Thursday, February 03, 2005

No one is going to believe this one

A new study indicates that journalists score significantly higher than the population as a whole on a standardized test designed to measure reactions to ethical dilemmas. Only seminarians and philosophers, medical students, and practicing physicians scored higher.

Why don't I think most non-journalists will believe the results?

Speaking of ethical dilemmas, I'm struggling to find the correct way to refer to the sources of the articles I link to. For example, the article about this study appeared in USA Today. I read about it first on JD Lasica's Media Musings blog. But JD didn't add any commentary in his post, just a link to the USA Today article, and a pointer to I Want Media, where HE first saw the story.

So who do I credit? Ultimately, it was Peter Johnson, the USA Today writer, who made the information about the study available. But I wouldn't have known about it if I didn't read JD's blog. And JD didn't know about it until he visited I Want Media's website. It seems like overkill to link to all three. Furthermore, I could have gone to the researcher's site and linked to their study directly.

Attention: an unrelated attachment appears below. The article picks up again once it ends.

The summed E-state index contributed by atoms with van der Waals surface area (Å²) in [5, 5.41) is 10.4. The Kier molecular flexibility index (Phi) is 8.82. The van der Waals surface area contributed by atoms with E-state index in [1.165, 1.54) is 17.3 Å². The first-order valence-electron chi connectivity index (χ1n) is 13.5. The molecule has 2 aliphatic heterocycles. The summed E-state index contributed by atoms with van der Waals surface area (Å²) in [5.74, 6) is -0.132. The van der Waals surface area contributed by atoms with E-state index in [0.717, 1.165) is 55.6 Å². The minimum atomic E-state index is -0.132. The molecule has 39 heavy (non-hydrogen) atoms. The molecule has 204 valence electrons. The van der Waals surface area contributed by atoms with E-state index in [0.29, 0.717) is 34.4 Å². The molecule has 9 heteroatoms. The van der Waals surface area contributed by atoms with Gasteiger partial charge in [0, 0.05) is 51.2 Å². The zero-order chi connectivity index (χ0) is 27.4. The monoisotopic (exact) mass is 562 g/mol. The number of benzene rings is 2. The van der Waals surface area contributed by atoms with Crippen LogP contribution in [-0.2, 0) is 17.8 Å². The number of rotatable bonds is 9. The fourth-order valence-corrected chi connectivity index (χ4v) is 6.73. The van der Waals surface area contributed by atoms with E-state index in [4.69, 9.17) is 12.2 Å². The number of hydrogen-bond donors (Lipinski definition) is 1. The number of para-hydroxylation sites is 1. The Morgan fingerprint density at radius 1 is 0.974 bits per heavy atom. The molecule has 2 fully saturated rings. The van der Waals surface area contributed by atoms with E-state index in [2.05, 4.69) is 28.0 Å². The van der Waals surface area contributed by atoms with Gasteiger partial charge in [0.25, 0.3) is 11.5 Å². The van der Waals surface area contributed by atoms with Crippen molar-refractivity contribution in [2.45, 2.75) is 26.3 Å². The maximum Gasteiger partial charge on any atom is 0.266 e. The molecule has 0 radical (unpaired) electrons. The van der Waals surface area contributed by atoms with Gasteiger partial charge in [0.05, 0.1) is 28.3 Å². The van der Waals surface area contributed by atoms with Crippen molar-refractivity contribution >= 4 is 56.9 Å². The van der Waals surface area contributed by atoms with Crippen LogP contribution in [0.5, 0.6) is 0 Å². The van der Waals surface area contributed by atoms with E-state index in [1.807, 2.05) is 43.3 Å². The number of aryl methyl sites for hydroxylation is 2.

I think I will link to the source where I found the information and to the information itself. That way, I credit my source while still giving readers direct access to the information. Any of my readers who choose to click through to my source will see where they got the information. This solution acknowledges the inevitable interrelated chain of links between information on the Net.

If there's a better solution, I'd love to hear about it.